Friday, January 1, 2010

FL - Sex Offender Services (SOS) providing help and resources for the offender

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UK - Volunteers wanted to help protect children from abuse

Original Article


By Emma Foster

Londoners considering volunteering in 2010 are being invited to give up their time to help protect children from sexual abuse.

Child protection charity, The Lucy Faithfull Foundation, is currently looking for volunteers to help run four Circles of support and accountability projects within the London area.

The Circles are run by the foundation's staff and are aimed at reducing the risk posed by known sex offenders, such as those returning to a community following completion of a prison sentence.

Organised around a known sex offender, referred to as the 'core member', each Circle is made up of four to six volunteers from the community, who work alongside the offender to help him or her reintegrate into the community.

Volunteers are supported by the Lucy Faithfull Foundation, police officers, probation staff and treatment experts.

The core member must be committed to leading an offence-free lifestyle and is accountable to the Circle for their behaviour and actions.

Blair Parrott, Circles development officer, said: "The safety of the community lies at the heart of each Circle and there is good communication with and support from agencies such as the Police and Probation Services."

"Research has shown that isolation and emotional loneliness are linked to an increased risk of re-offending in sex offenders. That's why the Circles, which offer practical and emotional support to the core member, are so very important."

Originating from Canada, Circles projects have been running in the UK since 2002 and the Lucy Faithfull Foundation has operated 35 successful ones across the country to date.

Mr Parrott said: "There is a lot to be gained from volunteering as a Circle member, not least knowing that you are sharing responsibility for addressing concerns within your own community."

"Volunteers routinely tell us they experience enormous satisfaction through helping a past offender to lead a better life and through knowing they are contributing to the protection of children."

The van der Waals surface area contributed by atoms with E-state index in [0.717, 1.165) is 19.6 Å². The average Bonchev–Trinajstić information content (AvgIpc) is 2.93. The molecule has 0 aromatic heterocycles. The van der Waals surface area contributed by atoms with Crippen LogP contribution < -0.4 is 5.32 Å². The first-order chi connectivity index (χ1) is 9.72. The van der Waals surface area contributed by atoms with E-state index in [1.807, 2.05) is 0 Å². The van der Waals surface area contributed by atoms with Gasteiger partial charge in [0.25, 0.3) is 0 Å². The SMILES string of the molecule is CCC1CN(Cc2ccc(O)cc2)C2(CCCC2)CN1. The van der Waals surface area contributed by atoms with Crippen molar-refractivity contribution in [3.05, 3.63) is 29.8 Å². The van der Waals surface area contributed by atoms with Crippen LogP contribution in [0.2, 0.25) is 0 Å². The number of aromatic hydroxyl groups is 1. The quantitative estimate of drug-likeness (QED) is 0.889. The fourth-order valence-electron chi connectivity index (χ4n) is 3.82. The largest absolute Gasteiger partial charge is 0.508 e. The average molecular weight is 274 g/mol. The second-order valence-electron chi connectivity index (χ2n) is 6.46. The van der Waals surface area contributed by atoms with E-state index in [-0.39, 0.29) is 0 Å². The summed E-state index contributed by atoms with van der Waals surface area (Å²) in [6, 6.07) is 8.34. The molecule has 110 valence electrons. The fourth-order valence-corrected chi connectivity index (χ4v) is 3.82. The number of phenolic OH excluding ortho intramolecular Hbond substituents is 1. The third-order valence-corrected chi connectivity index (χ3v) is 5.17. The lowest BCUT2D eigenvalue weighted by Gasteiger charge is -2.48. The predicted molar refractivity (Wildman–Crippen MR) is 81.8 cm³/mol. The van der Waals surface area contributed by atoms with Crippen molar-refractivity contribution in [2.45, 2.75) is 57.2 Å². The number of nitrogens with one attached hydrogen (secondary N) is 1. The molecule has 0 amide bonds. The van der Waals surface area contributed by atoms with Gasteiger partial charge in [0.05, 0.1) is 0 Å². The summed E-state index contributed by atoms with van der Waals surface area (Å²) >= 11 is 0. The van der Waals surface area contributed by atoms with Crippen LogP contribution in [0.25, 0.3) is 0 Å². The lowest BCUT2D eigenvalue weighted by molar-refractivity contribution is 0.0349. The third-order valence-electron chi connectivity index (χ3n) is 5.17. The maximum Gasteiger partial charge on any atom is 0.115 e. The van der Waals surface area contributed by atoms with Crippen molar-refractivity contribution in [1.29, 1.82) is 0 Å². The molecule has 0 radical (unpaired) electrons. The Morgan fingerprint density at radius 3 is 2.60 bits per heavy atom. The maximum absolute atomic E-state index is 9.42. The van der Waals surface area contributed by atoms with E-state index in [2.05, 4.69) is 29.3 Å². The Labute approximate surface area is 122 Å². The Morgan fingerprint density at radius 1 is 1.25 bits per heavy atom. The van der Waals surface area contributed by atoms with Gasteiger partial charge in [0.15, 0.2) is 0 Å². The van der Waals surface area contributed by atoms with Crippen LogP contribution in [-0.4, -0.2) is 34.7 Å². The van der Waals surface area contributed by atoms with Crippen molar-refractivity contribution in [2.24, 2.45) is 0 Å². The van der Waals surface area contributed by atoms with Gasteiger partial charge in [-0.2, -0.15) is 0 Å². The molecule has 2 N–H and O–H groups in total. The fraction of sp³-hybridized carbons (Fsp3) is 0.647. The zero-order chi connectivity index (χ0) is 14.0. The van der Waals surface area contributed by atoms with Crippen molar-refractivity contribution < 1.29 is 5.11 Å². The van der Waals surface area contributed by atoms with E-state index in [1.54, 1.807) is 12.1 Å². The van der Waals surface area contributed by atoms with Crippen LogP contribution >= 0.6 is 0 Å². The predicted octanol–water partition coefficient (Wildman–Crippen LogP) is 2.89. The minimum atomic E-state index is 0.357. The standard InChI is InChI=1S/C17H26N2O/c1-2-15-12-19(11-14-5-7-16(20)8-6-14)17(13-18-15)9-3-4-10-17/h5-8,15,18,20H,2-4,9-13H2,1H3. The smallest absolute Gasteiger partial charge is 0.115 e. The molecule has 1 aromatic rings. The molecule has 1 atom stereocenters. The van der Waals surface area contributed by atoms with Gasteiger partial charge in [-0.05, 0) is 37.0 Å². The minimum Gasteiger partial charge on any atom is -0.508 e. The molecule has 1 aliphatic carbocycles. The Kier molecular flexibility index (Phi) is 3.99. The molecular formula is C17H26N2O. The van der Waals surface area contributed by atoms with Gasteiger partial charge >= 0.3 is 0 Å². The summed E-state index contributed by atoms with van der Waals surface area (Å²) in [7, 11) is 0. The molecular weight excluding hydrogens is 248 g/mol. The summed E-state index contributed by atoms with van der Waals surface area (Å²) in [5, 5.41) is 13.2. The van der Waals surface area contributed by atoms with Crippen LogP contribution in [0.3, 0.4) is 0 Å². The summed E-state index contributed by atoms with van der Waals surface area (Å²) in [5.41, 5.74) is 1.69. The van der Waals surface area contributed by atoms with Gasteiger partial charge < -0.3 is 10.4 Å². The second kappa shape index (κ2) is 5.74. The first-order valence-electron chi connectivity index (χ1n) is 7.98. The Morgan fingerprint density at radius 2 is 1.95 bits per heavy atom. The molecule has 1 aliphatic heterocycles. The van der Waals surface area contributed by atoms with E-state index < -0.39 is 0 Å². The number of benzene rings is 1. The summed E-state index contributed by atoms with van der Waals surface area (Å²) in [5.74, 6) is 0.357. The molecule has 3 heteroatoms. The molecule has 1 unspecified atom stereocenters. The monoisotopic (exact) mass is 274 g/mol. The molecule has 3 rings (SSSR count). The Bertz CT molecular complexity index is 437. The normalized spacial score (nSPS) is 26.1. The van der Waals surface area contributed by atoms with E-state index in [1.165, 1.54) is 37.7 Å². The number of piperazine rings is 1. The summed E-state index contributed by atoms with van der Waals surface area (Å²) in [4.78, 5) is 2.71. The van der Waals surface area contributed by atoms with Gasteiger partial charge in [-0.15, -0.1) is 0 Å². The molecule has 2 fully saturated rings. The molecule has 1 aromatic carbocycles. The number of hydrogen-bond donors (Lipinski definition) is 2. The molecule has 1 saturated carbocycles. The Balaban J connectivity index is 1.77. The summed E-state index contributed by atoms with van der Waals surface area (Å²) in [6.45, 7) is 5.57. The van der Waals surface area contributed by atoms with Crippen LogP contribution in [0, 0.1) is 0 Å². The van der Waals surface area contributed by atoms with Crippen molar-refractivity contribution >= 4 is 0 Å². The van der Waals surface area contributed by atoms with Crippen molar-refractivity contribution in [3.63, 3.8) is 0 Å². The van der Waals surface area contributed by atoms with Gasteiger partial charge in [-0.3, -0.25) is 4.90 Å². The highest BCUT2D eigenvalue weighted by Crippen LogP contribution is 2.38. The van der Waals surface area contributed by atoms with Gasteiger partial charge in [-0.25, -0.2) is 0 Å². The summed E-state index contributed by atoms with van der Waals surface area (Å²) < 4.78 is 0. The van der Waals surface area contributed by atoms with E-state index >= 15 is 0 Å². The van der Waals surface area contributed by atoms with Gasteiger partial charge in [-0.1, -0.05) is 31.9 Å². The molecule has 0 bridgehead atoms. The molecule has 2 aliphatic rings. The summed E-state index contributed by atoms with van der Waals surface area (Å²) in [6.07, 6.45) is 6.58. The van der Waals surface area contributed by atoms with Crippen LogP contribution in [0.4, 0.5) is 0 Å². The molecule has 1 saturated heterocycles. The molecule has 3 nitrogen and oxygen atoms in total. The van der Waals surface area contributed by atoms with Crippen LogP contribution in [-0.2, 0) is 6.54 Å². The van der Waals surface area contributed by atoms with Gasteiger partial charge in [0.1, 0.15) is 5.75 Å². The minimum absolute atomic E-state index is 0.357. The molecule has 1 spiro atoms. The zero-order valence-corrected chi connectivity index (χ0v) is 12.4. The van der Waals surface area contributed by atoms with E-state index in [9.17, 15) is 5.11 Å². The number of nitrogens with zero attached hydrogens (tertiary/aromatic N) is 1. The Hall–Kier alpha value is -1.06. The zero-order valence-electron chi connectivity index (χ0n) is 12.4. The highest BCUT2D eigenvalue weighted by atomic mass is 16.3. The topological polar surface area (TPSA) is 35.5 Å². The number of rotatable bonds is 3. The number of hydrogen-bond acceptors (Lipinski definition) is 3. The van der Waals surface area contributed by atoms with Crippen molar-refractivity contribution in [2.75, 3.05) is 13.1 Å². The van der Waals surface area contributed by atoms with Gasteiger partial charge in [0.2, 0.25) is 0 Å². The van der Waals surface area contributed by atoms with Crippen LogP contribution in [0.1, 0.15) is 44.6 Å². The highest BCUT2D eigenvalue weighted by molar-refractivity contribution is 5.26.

"Volunteers are told about the core member's past pattern of offending and alongside helping to settle them into the community, they look to help them recognise and manage risky thoughts and behaviours."

"Each Circle is unique because it is built around the needs of the core member. Circles last for between 12 months and two years, as long as there is a need to support the individual and monitor risk. Obviously, volunteer involvement will diminish over time."

One London-based core member, who has been part of the project since November 2007, said his Circle had been invaluable.

He said: "When I came out of prison, I had lost contact with my friends and family due to the nature of my offences."

"If it wasn't for the Circle, I would have ended up totally isolated."

"Now, if I have worrying thoughts or am at risk of re-offending, I can ask for help. There is help available."

"Circles can be life changing and at the end of the day children are being protected, that's what's important."

Anyone over the age of 21 can volunteer for the scheme, as long as they are prepared to give up some free time each week for up to a year. They will be required to undergo a thorough selection process, including a Criminal Records Bureau check, after which they will attend a training programme to give them the information and skills they will need to support the core member.

Volunteers will have access to support from the Lucy Faithfull Foundation for the life of the Circle.

Anyone wishing to volunteer for the Circle of Support and Accountability project or wanting to know more about the Circles projects can call Blair Parrott on 01372 847160 or email

Named after its founder, Baroness Lucy Faithfull of Wolvercote, the Lucy Faithfull Foundation is a child protection charity operating UK-wide and specialising in safeguarding children from sexual abuse. Staff assess and treat people perpetrating and affected by child sexual abuse and contribute to research into developing effective interventions.

MD - Petitions call for 'Sarah's Law'

Original Article